“Sato Koji” (Yakusho Koji) and “Sato Junco” (Fubuki Jun) are an ostensibly ordinary couple living in a country house. Seemingly happy, Koji works as a sound technician for an unnamed company while his wife Junco stays at home. However, Junco is not exactly a typical housewife. She has a gift for contacting the dead—she is a medium. It is also a power that has attracted the attention of a psychology graduate student “Hayasaka” (Kusanagi Tsuyoshi) who is interested in studying her psychic abilities. From the perspective of science, Junco’s capacity for communicating with the deceased is something that ought to be validated through research. On the other hand, from Junco’s point-of-view, her connection with the spirit world is both a gift and a curse, which becomes evident when she takes a job as a waitress at a local restaurant and her proclivity for seeing ghosts becomes an issue.  In between Junco and Hayasaka is Koji, who obviously knows the burden that his wife carries and does his best to be supportive.


Fate soon appears in the form of an anonymous little girl (Isobe Shiori) who is kidnapped by a deranged former policeman, only to escape unknowingly into the hands of Koji, who happens to be out on an assignment at Mt Fuji, where he is recording wind blowing through the trees. At first shocked at finding the kidnapped girl on their property, Koji and Junco initially decide to call the authorities. However, Junco has sudden doubts about how things will look, given that this child is the victim of a much-publicized kidnapping. Consequently, instead of calling for help, Junco comes up with a plan for what she thinks will spare them any accusations from the police. Junco will feign using her psychic ability to “help” the police locate this girl. In fact, because of Junco’s relation to Hayasaka, she has already been introduced to a detective (Kitarô) as a possible resource for finding this little girl. In light of which, Junco will use the trust she has earned from Hayasaka and convince him that, whereas before she could not be of help, now she can, a ploy that will also inspire a desire for fame in Junco’s heart.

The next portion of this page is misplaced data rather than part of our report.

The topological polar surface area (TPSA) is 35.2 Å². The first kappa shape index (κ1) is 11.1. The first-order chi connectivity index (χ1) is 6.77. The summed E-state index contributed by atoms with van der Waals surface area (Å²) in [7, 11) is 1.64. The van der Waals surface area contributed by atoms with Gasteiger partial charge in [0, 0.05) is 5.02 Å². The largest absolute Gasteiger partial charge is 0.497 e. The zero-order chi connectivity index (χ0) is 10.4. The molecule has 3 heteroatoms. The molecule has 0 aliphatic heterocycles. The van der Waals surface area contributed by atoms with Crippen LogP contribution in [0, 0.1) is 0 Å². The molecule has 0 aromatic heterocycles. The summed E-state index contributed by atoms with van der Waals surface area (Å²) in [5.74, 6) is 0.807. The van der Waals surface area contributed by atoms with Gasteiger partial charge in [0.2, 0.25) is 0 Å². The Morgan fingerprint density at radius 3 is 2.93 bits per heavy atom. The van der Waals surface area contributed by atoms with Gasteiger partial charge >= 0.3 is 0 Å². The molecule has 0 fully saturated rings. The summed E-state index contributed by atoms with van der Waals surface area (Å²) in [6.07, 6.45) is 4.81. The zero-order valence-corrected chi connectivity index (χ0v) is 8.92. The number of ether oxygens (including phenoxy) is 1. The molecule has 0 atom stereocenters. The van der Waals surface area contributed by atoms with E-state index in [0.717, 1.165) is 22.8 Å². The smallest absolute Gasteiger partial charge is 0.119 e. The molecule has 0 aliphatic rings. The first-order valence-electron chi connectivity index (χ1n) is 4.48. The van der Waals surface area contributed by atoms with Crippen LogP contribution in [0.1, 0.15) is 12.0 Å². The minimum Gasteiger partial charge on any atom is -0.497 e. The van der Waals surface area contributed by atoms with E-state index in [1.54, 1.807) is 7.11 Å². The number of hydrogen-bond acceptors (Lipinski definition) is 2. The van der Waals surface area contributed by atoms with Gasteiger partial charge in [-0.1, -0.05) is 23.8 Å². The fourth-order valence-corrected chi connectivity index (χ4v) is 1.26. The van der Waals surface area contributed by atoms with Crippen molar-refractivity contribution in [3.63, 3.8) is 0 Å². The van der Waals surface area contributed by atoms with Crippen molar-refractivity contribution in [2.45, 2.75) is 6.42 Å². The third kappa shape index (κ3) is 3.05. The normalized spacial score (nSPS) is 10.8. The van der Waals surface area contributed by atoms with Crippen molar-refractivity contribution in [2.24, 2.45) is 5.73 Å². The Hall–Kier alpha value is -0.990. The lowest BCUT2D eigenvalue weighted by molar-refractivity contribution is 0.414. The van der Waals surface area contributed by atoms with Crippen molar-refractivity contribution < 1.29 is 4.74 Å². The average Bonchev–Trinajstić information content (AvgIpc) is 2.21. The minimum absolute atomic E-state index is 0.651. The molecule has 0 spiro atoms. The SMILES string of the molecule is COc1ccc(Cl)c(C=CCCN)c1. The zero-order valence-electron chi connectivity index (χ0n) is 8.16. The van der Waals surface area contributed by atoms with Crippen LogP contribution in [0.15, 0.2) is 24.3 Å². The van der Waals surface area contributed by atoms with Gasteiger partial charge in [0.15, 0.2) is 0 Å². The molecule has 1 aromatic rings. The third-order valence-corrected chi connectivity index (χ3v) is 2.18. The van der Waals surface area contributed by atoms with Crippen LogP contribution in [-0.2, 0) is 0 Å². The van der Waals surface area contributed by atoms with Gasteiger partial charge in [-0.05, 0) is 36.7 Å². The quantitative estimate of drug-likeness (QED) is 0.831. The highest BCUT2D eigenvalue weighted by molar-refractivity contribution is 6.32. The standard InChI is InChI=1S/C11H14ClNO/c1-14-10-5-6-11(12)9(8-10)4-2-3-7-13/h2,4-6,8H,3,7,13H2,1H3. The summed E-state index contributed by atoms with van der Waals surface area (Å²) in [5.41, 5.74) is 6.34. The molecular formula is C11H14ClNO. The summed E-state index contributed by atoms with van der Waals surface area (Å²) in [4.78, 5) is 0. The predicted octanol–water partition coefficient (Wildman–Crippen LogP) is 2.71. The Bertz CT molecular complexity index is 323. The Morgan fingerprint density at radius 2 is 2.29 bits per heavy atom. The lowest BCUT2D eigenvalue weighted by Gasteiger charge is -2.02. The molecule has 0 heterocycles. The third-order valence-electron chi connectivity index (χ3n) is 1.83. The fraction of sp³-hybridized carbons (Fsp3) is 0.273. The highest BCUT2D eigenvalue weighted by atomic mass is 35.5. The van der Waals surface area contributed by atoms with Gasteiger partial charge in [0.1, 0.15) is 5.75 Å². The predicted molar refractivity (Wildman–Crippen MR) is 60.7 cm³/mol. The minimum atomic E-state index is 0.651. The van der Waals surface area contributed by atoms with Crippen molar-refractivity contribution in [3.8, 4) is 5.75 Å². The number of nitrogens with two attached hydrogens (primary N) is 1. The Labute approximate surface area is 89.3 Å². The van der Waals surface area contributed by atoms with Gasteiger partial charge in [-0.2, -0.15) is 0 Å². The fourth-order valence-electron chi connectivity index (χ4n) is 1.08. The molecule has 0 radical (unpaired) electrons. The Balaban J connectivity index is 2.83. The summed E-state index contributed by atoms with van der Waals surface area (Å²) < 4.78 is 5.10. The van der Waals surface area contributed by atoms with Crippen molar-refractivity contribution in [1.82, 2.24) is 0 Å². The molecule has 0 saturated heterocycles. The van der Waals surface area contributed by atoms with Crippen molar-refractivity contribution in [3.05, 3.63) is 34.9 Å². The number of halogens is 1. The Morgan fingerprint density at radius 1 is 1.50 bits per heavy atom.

Eventually, tragedy occurs and the once ordinary couple of Koji and Junco find themselves in extraordinary circumstances, the forces of which are becoming much more than either of them can control. One of the more memorable scenes is a conversion between Koji and the Shinto priest (Aikawa Shô) that he has asked to purify his home. Upon completing the purification ritual, Koji asks the priest what he should do, now that his house has been purified. The priest, after hesitating at the question, counsels Koji and his wife, who is not present, to be honest and live ordinary, which are two things that the couple has ceased to do. Two other noteworthy scenes are a symbolic encounter between Koji and his doppelganger, along with a nod to Nakata Hideo’s Ringu involving the little girl. Speaking of nods to other films, in the clip provided below, Kurosawa references a character that he will later develop in Retribution (2006).  Lastly, for anyone familiar with Bryan Forbes 1964 adaptation of McShane’s novel, one will quickly notice that the two films have very little in common. Forbes’ version is noted as being more faithful to the book, while Kurosawa’s film is more faithful to the world he created in Cure and further developed in Pulse, which themselves are respectful of the Japanese ghost story tradition.